Nonetheless, my friend and many conservative Republicans continue to hold, with an almost religious fervor, a bed-rock reliance on the Austrian school theories, policies, and programs; they are, for them, absolutely true. It seems to me, however, that they are “true” not in the sense that facts are “true,” but in the manner in which “beliefs” are “true.” They certainly hold them with a strength with which one would not hold a mere opinion. And, it seems to me, that there are many other notions held by those on both right and left which are of this nature.

As a clergyman who believes most firmly that Jesus meant what he said when speaking to “the Jews who had believed in him” saying, “You will know the truth, and the truth will make you free,” (Jn 8:31-32), and who believes it is my duty not only to proclaim truth as I understand it, but also to teach my congregants to discern truth for themselves, and also as one who agrees with Mr. Bruni, I have written (lightly and engagingly, I hope) the following essay as my “Rector’s Reflection” for the upcoming issue of our parish newsletter. In it, I try to distinguish between fact, opinion, and belief, and conclude with some ways (strategies, if you will) in which to engage in conversation that respect (or, at least, understand) the distinctions between them.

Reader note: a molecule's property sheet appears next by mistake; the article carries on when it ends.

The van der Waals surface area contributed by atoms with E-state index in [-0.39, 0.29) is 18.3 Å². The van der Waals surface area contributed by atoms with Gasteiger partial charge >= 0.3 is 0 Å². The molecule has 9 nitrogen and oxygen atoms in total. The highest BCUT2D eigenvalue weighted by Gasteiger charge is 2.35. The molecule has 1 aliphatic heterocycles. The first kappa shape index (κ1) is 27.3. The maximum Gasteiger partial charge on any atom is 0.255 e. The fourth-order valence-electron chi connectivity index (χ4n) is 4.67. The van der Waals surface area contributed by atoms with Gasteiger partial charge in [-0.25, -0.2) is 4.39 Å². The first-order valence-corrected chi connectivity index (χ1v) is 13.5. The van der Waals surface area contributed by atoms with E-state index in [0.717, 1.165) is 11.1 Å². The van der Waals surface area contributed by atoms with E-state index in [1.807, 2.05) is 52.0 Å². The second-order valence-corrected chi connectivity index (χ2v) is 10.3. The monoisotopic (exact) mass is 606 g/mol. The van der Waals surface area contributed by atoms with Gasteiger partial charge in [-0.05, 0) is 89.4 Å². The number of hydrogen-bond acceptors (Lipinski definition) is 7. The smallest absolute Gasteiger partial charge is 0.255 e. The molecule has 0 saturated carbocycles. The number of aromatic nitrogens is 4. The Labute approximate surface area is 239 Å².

Rector’s Reflection: Facts, Opinions, Beliefs (February 2017 parish newsletter, St. Paul’s Episcopal Church, Medina, Ohio)

A short while ago I was in a conversation in which I stated a fact (see below) but to which the person I was talking with responded, “Well, that’s just your opinion.” No, I replied, it’s a verifiable scientific fact.